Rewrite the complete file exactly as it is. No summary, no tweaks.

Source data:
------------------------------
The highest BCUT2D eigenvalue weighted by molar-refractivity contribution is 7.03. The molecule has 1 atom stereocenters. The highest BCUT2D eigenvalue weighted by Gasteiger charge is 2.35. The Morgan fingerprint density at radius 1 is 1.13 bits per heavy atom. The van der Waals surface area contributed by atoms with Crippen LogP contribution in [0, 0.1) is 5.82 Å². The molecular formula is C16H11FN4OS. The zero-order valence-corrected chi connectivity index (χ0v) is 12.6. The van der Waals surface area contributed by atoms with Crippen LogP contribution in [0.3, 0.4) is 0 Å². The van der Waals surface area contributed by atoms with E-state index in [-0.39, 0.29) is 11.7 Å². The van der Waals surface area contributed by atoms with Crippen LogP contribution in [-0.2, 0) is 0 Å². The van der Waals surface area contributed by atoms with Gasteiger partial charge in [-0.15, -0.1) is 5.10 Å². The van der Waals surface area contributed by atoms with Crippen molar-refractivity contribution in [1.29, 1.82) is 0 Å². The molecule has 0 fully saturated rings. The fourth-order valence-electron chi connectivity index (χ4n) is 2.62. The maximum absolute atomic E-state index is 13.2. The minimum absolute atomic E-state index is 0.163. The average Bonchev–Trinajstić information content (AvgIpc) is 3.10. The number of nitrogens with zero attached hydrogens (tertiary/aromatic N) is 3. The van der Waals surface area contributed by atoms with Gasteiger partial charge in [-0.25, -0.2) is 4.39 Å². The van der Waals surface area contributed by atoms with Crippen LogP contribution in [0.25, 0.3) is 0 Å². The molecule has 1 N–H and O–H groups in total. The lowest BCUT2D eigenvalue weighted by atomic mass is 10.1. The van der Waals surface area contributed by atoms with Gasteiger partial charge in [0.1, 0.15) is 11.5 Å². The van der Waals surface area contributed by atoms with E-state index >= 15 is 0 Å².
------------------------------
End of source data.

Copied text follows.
The highest BCUT2D eigenvalue weighted by molar-refractivity contribution is 7.03. The molecule has 1 atom stereocenters. The highest BCUT2D eigenvalue weighted by Gasteiger charge is 2.35. The Morgan fingerprint density at radius 1 is 1.13 bits per heavy atom. The van der Waals surface area contributed by atoms with Crippen LogP contribution in [0, 0.1) is 5.82 Å². The molecular formula is C16H11FN4OS. The zero-order valence-corrected chi connectivity index (χ0v) is 12.6. The van der Waals surface area contributed by atoms with Crippen LogP contribution in [0.3, 0.4) is 0 Å². The van der Waals surface area contributed by atoms with E-state index in [-0.39, 0.29) is 11.7 Å². The van der Waals surface area contributed by atoms with Crippen LogP contribution in [-0.2, 0) is 0 Å². The van der Waals surface area contributed by atoms with Gasteiger partial charge in [-0.15, -0.1) is 5.10 Å². The van der Waals surface area contributed by atoms with Crippen molar-refractivity contribution in [1.29, 1.82) is 0 Å². The molecule has 0 fully saturated rings. The fourth-order valence-electron chi connectivity index (χ4n) is 2.62. The maximum absolute atomic E-state index is 13.2. The minimum absolute atomic E-state index is 0.163. The average Bonchev–Trinajstić information content (AvgIpc) is 3.10. The number of nitrogens with zero attached hydrogens (tertiary/aromatic N) is 3. The van der Waals surface area contributed by atoms with Gasteiger partial charge in [-0.25, -0.2) is 4.39 Å². The van der Waals surface area contributed by atoms with Crippen LogP contribution in [0.25, 0.3) is 0 Å². The molecule has 1 N–H and O–H groups in total. The lowest BCUT2D eigenvalue weighted by atomic mass is 10.1. The van der Waals surface area contributed by atoms with Gasteiger partial charge in [0.1, 0.15) is 11.5 Å². The van der Waals surface area contributed by atoms with E-state index >= 15 is 0 Å².